NZV8: Kicker is cementing itself well in the New Zealand car audio world, but as far the US market goes, how well established is the brand there?
JM: It’s really interesting. I think we’re the biggest single brand in the US right now. Obviously guys like Sony and Kenwood are doing more volumes, but they also do head units and Kicker doesn’t. We basically do everything else but head units, so there are speakers, processors, amplifiers, and we also have a marine/all-weather line in the range.
NZV8: Is there any reason why Kicker steers away from head units?
JM: One of the reasons why is that in most modern cars the head unit is a big, integrated part of the dashboard that is tied into many other onboard electronic devices. As an example, Kicker just did a car for the heavy metal band Korn, a 2007 Cadillac CTS. The OEM head unit in that car featured touch-screen GPS navigation, a Bluetooth cellular phone interface, a six-disc CD changer and DVD with 5.1 digital surround decoding. All of the vehicle’s alarms and warning buzzers go through it, so there is really no practical way, or reason, why you’d get rid of it. So for that particular install we really concentrated on going from the head unit backwards, and ended up building a 3800W system from it.
NZV8: So you’re saying that if your car has a modern OEM head unit that’s integrated into the dashboard, you can still build a serious system from it?
JM: Yeah, in most cases factory head units can be integrated into a really nice aftermarket audio system. And better still, normally it doesn’t require much work. As an example, I just upgraded the OEM system in a new Ford Falcon while I’ve been here in New Zealand by adding a woofer and amplifier. I basically just tapped into the rear speaker leads, and the Kicker amplifier I used has a speaker level input, so I ran the wires from the rear speaker cables into the amp and then set the woofer box into the car, attached it to the amp and powered it all up. That sort of install only takes two or three hours, and it had a dramatic effect on the sound quality.
NZV8: With OEM audio systems improving in quality all the time, where is Kicker heading with its product range?
JM: You know, it’s hard to say. Video ” which we’ve been asked to get into ” isn’t an area that Kicker wants to get involved with. We feel there is enough of it coming as OEM fitment from manufacturers these days, so there’s really not a lot of point for us to try and break into that market. Also, we’d rather concentrate on the areas we do well. Kicker product has taken out every major sound quality (SQ) award, and every major sound pressure level (SPL) award there is. Of course, the records always bounce backwards and forwards, but we’ve always been right up there.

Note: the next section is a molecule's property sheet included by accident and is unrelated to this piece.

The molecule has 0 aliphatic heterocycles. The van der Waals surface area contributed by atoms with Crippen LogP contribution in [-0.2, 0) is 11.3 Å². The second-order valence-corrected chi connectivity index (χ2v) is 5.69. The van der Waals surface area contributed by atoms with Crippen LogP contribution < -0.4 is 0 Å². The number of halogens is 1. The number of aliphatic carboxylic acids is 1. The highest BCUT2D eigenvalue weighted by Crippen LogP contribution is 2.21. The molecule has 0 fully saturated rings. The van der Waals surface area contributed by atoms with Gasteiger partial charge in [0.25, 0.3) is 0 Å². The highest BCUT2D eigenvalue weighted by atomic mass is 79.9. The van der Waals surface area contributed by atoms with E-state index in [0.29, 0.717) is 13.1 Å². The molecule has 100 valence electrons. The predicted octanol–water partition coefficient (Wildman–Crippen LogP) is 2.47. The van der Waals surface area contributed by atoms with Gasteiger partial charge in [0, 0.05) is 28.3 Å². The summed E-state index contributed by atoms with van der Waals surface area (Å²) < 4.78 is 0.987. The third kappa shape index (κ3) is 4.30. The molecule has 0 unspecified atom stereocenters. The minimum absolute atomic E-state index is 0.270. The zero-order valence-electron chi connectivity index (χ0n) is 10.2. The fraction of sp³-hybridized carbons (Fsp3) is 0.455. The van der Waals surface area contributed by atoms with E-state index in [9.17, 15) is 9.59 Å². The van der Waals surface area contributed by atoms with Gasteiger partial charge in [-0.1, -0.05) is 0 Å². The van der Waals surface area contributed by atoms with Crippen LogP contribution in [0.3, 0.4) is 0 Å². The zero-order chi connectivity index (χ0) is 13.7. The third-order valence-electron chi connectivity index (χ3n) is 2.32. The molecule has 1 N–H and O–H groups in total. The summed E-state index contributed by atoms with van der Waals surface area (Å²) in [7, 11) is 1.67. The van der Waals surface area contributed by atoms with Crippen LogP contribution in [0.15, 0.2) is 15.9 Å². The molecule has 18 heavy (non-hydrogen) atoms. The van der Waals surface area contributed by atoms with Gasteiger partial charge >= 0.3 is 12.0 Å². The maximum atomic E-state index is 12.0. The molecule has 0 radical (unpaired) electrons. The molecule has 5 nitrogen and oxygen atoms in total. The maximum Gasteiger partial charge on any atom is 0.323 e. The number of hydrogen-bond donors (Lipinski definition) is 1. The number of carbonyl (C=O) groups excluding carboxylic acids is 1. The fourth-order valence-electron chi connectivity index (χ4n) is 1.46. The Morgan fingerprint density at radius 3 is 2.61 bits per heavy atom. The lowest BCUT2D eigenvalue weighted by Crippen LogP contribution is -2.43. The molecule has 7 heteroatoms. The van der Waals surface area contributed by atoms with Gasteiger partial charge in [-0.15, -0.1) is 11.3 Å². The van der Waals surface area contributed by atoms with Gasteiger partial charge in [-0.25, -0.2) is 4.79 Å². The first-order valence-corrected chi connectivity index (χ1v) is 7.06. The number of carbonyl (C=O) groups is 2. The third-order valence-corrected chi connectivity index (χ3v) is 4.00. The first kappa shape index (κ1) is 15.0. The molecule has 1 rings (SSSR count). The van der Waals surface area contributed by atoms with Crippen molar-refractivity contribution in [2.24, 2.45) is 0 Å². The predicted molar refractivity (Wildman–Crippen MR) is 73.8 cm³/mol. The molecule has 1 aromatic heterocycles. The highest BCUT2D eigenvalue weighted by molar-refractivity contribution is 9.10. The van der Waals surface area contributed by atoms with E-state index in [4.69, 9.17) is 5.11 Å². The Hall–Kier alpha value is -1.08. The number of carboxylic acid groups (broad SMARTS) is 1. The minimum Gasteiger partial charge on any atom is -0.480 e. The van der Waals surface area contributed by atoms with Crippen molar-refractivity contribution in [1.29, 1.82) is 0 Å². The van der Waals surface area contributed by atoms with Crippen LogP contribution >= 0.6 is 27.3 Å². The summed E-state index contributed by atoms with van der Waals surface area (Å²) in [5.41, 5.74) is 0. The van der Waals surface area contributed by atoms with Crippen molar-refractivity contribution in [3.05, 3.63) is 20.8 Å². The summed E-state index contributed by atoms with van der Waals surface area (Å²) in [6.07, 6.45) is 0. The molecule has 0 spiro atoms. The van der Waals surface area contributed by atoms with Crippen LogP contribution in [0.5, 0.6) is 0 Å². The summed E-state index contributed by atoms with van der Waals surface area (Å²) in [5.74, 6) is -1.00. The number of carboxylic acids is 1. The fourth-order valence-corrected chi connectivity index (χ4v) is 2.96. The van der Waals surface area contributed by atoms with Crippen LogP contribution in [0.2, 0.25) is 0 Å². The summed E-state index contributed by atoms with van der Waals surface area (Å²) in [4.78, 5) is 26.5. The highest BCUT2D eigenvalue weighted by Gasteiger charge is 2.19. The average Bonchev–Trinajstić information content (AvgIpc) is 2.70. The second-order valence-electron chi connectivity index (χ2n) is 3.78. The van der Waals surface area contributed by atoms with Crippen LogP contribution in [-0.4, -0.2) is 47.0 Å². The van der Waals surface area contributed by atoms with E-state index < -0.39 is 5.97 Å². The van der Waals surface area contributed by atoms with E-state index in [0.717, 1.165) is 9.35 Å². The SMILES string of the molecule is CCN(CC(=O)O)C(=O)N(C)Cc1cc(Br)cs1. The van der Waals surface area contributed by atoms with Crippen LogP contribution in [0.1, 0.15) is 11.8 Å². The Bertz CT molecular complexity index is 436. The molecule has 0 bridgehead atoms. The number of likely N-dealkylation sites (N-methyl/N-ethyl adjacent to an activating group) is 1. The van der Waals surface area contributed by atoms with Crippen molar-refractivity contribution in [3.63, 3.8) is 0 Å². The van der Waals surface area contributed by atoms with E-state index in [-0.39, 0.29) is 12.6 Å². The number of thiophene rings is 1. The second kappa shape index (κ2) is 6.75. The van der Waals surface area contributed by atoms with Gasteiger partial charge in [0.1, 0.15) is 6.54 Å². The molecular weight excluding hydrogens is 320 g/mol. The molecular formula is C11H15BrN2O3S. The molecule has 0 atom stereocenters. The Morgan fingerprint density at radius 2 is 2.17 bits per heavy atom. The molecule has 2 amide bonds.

NZV8: Is there one part of a car audio system that is more important than others?
JM: Speakers are probably the most important overall but not always. Basically, a speaker is a translator, it takes an electrical energy and converts it into acoustic energy, or sound. If they don’t do a good job, it doesn’t matter how good the amplifier driving them is, or how good the head unit is, they’re going to sound pretty awful. On the other hand, you can take a cheap head unit with a built-in amplifier, hook it up to a decent set of speakers and it’s going to sound okay. So speakers are the most important, but they don’t always make the most difference.
NZV8: If people just want a basic but good-sounding system in their cars, what do you recommend?
JM: Ideally, if you take your average car off the street, the first thing I would do is put in an amplifier and subwoofer. So now you’ve got something you never had: bass. You can spend a lot of money upgrading the speakers and head unit and maybe only get a five to 10 per cent improvement in sound. But by adding a subwoofer and amplifier you’re getting what I like to call bang for buck.